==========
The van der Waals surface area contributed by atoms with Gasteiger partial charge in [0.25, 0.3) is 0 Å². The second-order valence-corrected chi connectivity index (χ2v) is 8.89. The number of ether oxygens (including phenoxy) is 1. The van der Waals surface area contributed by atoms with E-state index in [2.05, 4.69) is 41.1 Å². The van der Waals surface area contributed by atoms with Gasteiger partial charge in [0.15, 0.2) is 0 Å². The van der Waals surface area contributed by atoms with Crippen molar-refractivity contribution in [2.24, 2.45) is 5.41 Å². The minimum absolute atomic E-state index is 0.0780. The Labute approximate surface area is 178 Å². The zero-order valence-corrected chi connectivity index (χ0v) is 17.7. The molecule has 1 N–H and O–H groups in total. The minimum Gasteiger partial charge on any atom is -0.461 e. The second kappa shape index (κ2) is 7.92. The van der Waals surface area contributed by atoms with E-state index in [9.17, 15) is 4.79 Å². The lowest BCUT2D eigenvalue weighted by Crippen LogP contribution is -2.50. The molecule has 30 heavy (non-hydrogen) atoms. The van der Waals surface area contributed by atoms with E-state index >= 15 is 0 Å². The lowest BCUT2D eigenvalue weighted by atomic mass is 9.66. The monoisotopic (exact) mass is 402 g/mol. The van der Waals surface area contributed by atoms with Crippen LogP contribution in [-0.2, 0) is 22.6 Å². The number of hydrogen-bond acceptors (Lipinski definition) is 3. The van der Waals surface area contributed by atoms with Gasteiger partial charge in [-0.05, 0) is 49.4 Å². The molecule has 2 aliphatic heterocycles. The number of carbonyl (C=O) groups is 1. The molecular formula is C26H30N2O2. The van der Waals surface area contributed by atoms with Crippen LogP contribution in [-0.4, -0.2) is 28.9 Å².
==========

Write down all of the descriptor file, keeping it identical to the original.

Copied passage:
The van der Waals surface area contributed by atoms with Gasteiger partial charge in [0.25, 0.3) is 0 Å². The second-order valence-corrected chi connectivity index (χ2v) is 8.89. The number of ether oxygens (including phenoxy) is 1. The van der Waals surface area contributed by atoms with E-state index in [2.05, 4.69) is 41.1 Å². The van der Waals surface area contributed by atoms with Gasteiger partial charge in [0.15, 0.2) is 0 Å². The van der Waals surface area contributed by atoms with Crippen molar-refractivity contribution in [2.24, 2.45) is 5.41 Å². The minimum absolute atomic E-state index is 0.0780. The Labute approximate surface area is 178 Å². The zero-order valence-corrected chi connectivity index (χ0v) is 17.7. The molecule has 1 N–H and O–H groups in total. The minimum Gasteiger partial charge on any atom is -0.461 e. The second kappa shape index (κ2) is 7.92. The van der Waals surface area contributed by atoms with E-state index in [9.17, 15) is 4.79 Å². The lowest BCUT2D eigenvalue weighted by Crippen LogP contribution is -2.50. The molecule has 30 heavy (non-hydrogen) atoms. The van der Waals surface area contributed by atoms with E-state index >= 15 is 0 Å². The lowest BCUT2D eigenvalue weighted by atomic mass is 9.66. The monoisotopic (exact) mass is 402 g/mol. The van der Waals surface area contributed by atoms with Crippen LogP contribution in [-0.2, 0) is 22.6 Å². The number of hydrogen-bond acceptors (Lipinski definition) is 3. The van der Waals surface area contributed by atoms with Gasteiger partial charge in [-0.05, 0) is 49.4 Å². The molecule has 2 aliphatic heterocycles. The number of carbonyl (C=O) groups is 1. The molecular formula is C26H30N2O2. The van der Waals surface area contributed by atoms with Crippen LogP contribution in [-0.4, -0.2) is 28.9 Å².